RNA editing as a gene therapy approach for Rett Syndrome
Guoping Feng, Ph.D., Feng Zhang, Ph.D.
Chenjie received a B.S. in pharmaceutical engineering from Wenzhou Medical University. In 2019, he completed his Ph.D. in neuroscience from Zhejiang University under the supervision of Prof. Xiao-Ming Li. In his doctoral work, he discovered neuropeptide cholecystokinin as a marker to define the valence of different BLA-NAc sub-circuits and found CB1R in the CCKBLA-D2NAc circuit as a powerful determinant of depressive-like behavior in mice. As a Simons’ fellow in Feng lab, he aims to develop and test the effectiveness of Cas13-based RNA editing in mice as a means for gene therapy targeting Rett Syndrome.
CRISPR/Cas-based genome editing approaches pose the threat of introducing permanent off -target mutations into the genome. To avoid these limitations of DNA nucleases, approaches that instead directly target RNA would be highly desirable, as these would enable tunability, reversibility, and importantly no off-target mutations would be permanent. In Feng lab, I aim to develop therapeutics targeting Rett syndrome by using the CRSIPR/Cas13 platform that can edit RNA.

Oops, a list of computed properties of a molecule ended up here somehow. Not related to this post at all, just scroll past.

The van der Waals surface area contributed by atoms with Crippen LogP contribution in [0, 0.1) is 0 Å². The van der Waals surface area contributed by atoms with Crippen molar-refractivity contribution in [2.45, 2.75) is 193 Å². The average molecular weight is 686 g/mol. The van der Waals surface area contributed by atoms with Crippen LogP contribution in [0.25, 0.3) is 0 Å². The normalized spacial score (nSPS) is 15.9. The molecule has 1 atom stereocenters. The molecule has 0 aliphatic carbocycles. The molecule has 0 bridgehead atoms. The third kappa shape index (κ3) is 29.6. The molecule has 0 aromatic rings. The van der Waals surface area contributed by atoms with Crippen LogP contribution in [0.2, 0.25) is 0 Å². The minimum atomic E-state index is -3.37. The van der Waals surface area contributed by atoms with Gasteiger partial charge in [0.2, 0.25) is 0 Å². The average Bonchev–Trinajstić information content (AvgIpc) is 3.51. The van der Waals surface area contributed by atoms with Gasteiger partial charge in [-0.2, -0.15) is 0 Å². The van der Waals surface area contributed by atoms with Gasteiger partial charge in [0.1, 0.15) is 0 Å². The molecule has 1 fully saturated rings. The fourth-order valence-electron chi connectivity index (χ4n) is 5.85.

- Shen, C., Zheng, D., Li, K. et al. Cannabinoid CB1 receptors in the amygdalar cholecystokinin glutamatergic afferents to nucleus accumbens modulate depressive-like behavior. 2019. Nature Medicine, 25, 337–349
- Yang, J., Shen, C., Chen, X. et al. Erbb4 Deficits in Chandelier Cells in the Medial Prefrontal Cortex Confer Cognitive Dysfunctions: Implications for Schizophrenia. 2018. Cerebral Cortex, 22. doi:10.1093/cercor/bhy316
Keywords: Programmable RNA editing, Rett syndrome, Mecp2, Cas13-ADAR system